German colonies in Russia, never came under the jurisdiction of
the German bishops of the Diocese of Tiraspol, but remained part
of the huge Archdiocese of Mohilev. The Polish parish priests
who were sent here took no interest in preserving the German language
but allowed their people to become ukrainized. By the end of the
nineteenth century only a few old people still understood and
spoke German. The rest continued to mumble their prayers and to
sing hymns in a German which neither they nor anyone else understood.
Bishop Cieplak, Polish coadjutor of Mohilev, who visited this
parish in the last years before the revolution, advised its people
to re-germanize their children to preserve the faith. In contrast,
the Lutheran villages, whose clergy were German throughout their
history, preserved the German language to the end. "
in the Lutheran colonies, superior in this respect, education
was in a sad state for more than a century. Throughout this period
the teachers were men chosen from the ranks of the colonists and
their quality degenerated from generation to generation. In the
1860's, we are told, they could not spell correctly. Their instruction
was restricted to reading and memorizing of the catechism, Bible
sayings and prayers, and the elements of writing and singing.
There were no school houses. When winter came on, the villagers
looked around for a house in which there was an empty room. A
farmer was then prevailed upon to hold school there. The children
had to bring whatever book they had, a catechism, a hymn book,
or any other. They were told to learn their lessons and when they
were ready they had to recite them to the "teacher." At the age
of fourteen school attendance ended, although in most cases the
child could not read. "
church authorities issued directives that schools were to be built
and proper instruction given but the colonists kept delaying on
the plea that they could not afford it. In the 1870's the Russian
local government built two Russian schools in the settlement,
each with a Russian teacher, and capable of accommodating twenty
children. These schools did not solve the problem because German
language and religion were not taught there, nor could they accommodate
all the children that needed schooling. An improvement was finally
brought about by Pastor Neander and his wife, who served in Belowesch
from 1880 to 1908. They trained teachers and prevailed on the
colonists to build schools. As a result the new century started
with much more promise for the children of the Belowesch settlement."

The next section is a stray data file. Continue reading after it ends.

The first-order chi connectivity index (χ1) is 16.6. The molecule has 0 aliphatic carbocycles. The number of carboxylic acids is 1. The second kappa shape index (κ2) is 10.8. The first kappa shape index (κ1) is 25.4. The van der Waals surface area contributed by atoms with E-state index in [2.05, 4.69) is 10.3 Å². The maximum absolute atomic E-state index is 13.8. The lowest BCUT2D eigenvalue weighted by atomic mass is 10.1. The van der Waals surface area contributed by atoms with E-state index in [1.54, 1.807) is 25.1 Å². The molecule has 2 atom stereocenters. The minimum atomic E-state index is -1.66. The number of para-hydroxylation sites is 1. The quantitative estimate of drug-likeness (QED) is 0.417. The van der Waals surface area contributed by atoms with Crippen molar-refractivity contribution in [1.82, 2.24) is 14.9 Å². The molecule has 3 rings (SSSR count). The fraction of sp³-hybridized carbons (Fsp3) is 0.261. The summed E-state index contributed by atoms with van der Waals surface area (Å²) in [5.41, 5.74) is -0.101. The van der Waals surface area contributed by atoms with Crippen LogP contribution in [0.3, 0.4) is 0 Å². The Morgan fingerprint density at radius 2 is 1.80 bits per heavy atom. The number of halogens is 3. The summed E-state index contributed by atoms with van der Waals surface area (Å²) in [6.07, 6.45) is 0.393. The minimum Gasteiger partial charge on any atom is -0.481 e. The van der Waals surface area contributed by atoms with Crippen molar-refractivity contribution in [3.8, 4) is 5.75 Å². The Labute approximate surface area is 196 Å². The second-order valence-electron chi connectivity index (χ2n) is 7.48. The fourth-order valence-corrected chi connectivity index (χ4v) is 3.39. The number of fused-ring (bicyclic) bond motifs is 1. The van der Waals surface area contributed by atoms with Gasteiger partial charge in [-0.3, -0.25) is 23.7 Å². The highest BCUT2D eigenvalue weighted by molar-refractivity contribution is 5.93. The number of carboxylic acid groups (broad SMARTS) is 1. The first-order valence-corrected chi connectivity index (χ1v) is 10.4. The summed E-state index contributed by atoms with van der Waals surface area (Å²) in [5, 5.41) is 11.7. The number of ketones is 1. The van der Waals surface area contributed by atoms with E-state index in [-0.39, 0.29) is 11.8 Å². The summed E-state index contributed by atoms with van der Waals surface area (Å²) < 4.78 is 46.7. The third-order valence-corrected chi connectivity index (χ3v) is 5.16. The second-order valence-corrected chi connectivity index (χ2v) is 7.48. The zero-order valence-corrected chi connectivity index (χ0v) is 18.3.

early months of the war in 1914 brought the threat of deportation
to the east and the proscription of the German language in church
and school. In 1915 Pastor Jurgens left the settlement and for
nine years Belowesch remained without a pastor. The parish sent
a delegate to the General Synod of the Lutheran Church which met
in Moscow in 1924. In the same year Pastor Mollmann came to Belowesch
to restore 3 normal religious services. "
did not last long. The Stalin regime dealt harshly with the Belowesch
settlement. A total of 193 men were deported to slave labor camps.
The death rate during the famine year of 1933 was high. Pastor
Mollmann was arrested and deported to the east. The church and
the parsonage were torn down and the stones were used to build
a theatre (which, however, was never completed). From 1937 on,
instruction in German was forbidden. "
pastor, who was a sergeant-major in the German army, visited the
Belowesch villages in December 1941 and January 1942. 23 He found
great poverty and a fervent desire for the consolations of religion.
There had not been a religious service here since 1933, He held
a Christmas service and a New Year's service for them and baptized
many children. To make the season happier for them he managed
to get food and blankets from army supplies for the poorest."
the withdrawal of the German armies from the Ukraine, the people
of these villages were evacuated westward and the Belowesch settlement
came to an end. There were 3,726 people in the six villages at
this time. "
brothers - Lenhart, Ludwig, and Carl - immigrated to the United
States in the 1890's. That left 8 brothers and sisters in the
Ukraine. To see what MIGHT have been their fate after WWI and
WWII, I have found the following story on the Frank/Brunnental
Village Newsletter, online addition. In the story, several Seibel's
are mentioned. As of this date, I have not been able to see exactly
what relation they would be with our line of the Seibel's.
From Brunnental -- 1921/1922,
as published in the Summer 1994 Issue of the Frank/Brunnental
accounts have been written about the escapes from Brunnental during
the early 1920's. These have appeared in several issues of the
AHSGR Journal (Spring '82, Summer '82 and Fall '82). In these
articles, the author, Adam Giesinger, gives us an excellent account
of the history leading up to this exodus and tells us what was
going on in the Volga colonies at this time. I would like to use